How to cut £20m and do us all a favour

The BBC has overspent. Thomas Sutcliffe gives the Corporation's management a little lesson in good housekeeping
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Memo: DG cc MDTV.

Subject: Cash Crisis

You appear to be having some difficulties with your finances at the moment. I realise that, in relative terms, the £20m shortfall is not quite as catastrophic as some newspapers have been making out. After all, set against an income of some £1.95bn last year it's fairly small beer. If you hadn't had to tell anyone, and if you could have gagged the staff involved, most viewers probably wouldn't have noticed. Nonetheless, appearances matter crucially for the BBC and the appearance of this is not good. If I can put it in terms that might clarify it for you, the shareholders of BBC Plc are the licence fee payers; they receive their dividends in programmes. As far as viewers are concerned these should be the last thing to go, not the first. With that in mind, perhaps I can suggest some off-screen savings.

1 Postpone some capital projects

It is very bad politics to spend £3.5m on tarting up Wood Norton, the BBC's conference centre, when you are cutting staff and programmes. Never mind all that talk of future revenue from hiring it out and the smoke- screen mutterings about the BBC's nuclear bunker. I can understand how tempting it must be to construct a blast-proof bolt-hole but the moment is wrong. Where possible, other capital projects should be cancelled or delayed; after all, if you're suddenly required to pay off part of your mortgage you don't go ahead with building the conservatory. I did hear a suggestion that a fixed camera would be pointed at the current construction work on Television Centre and the resulting programme, BuildingWatch, be used to plug the holes in BBC2. I take it this is gallows humour.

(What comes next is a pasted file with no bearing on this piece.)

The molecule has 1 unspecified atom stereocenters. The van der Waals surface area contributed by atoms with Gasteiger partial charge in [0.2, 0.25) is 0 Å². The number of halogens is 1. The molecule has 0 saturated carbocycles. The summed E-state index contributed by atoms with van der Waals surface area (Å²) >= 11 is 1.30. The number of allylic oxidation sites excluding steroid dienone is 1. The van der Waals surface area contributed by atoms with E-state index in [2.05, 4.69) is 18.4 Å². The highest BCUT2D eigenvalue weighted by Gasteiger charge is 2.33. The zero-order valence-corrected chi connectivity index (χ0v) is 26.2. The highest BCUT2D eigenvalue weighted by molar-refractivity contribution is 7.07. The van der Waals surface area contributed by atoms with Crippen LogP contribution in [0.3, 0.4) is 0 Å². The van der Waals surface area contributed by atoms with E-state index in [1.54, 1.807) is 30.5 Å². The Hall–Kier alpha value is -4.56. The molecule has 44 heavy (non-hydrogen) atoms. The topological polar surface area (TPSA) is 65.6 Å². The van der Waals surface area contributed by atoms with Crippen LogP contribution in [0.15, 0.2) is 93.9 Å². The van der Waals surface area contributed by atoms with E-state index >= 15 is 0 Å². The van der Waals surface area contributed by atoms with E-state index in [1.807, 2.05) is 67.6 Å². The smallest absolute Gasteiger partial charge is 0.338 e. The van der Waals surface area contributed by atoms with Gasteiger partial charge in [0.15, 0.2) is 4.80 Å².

2 Sell some of the family silver

Unpleasant, I know, but times are hard and having made this unnecessary promise to the Government you may have no choice. You had, at last count, £851m worth of fixed tangible assets, most of which consists of buildings. While you have gone some considerable way to rationalise the BBC's property portfolio it's surely not inconceivable that you could ask everyone to squeeze up a bit and sell something else, particularly since you claim staff numbers have fallen by 6,000. Failing that, why not arrange a leaseback arrangement with the Prudential? Of course, this will put your cost base up in the long term, but it would supply you with a immediate cash injection to ease you over what you say is a "cash-flow" problem. And if you won't exploit bricks and mortar, how about taking a leaf out of the Churchill's book? I would have thought you could raise some £5m or £6m by trawling through your archives and selling the choicer items to American libraries. This might sound shocking, but the BBC is a broadcasting organisation, not a heritage library.

3 Cut back on the cosmetics